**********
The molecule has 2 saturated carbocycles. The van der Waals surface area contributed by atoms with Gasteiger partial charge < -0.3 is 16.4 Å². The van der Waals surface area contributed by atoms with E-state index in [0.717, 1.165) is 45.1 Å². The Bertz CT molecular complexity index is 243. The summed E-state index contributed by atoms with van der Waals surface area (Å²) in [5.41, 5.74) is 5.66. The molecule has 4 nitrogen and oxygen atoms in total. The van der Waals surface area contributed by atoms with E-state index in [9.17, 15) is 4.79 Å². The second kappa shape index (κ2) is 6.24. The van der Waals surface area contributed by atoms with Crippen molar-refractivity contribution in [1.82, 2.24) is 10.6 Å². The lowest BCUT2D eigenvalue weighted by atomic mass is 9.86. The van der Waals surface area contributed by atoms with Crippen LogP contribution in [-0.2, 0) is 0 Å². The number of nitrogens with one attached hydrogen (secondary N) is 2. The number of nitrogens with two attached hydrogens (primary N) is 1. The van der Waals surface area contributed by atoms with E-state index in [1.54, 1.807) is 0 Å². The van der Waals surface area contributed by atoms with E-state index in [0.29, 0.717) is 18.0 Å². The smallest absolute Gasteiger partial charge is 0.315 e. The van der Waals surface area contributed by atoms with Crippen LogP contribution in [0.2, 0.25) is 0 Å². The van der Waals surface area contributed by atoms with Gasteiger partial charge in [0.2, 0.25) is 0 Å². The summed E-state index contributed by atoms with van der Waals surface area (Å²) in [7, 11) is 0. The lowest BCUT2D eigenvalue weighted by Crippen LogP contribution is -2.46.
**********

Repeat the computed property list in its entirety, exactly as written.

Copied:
The molecule has 2 saturated carbocycles. The van der Waals surface area contributed by atoms with Gasteiger partial charge < -0.3 is 16.4 Å². The van der Waals surface area contributed by atoms with E-state index in [0.717, 1.165) is 45.1 Å². The Bertz CT molecular complexity index is 243. The summed E-state index contributed by atoms with van der Waals surface area (Å²) in [5.41, 5.74) is 5.66. The molecule has 4 nitrogen and oxygen atoms in total. The van der Waals surface area contributed by atoms with E-state index in [9.17, 15) is 4.79 Å². The second kappa shape index (κ2) is 6.24. The van der Waals surface area contributed by atoms with Crippen molar-refractivity contribution in [1.82, 2.24) is 10.6 Å². The lowest BCUT2D eigenvalue weighted by atomic mass is 9.86. The van der Waals surface area contributed by atoms with Crippen LogP contribution in [-0.2, 0) is 0 Å². The number of nitrogens with one attached hydrogen (secondary N) is 2. The number of nitrogens with two attached hydrogens (primary N) is 1. The van der Waals surface area contributed by atoms with E-state index in [1.54, 1.807) is 0 Å². The van der Waals surface area contributed by atoms with E-state index in [0.29, 0.717) is 18.0 Å². The smallest absolute Gasteiger partial charge is 0.315 e. The van der Waals surface area contributed by atoms with Crippen LogP contribution in [0.2, 0.25) is 0 Å². The van der Waals surface area contributed by atoms with Gasteiger partial charge in [0.2, 0.25) is 0 Å². The summed E-state index contributed by atoms with van der Waals surface area (Å²) in [7, 11) is 0. The lowest BCUT2D eigenvalue weighted by Crippen LogP contribution is -2.46.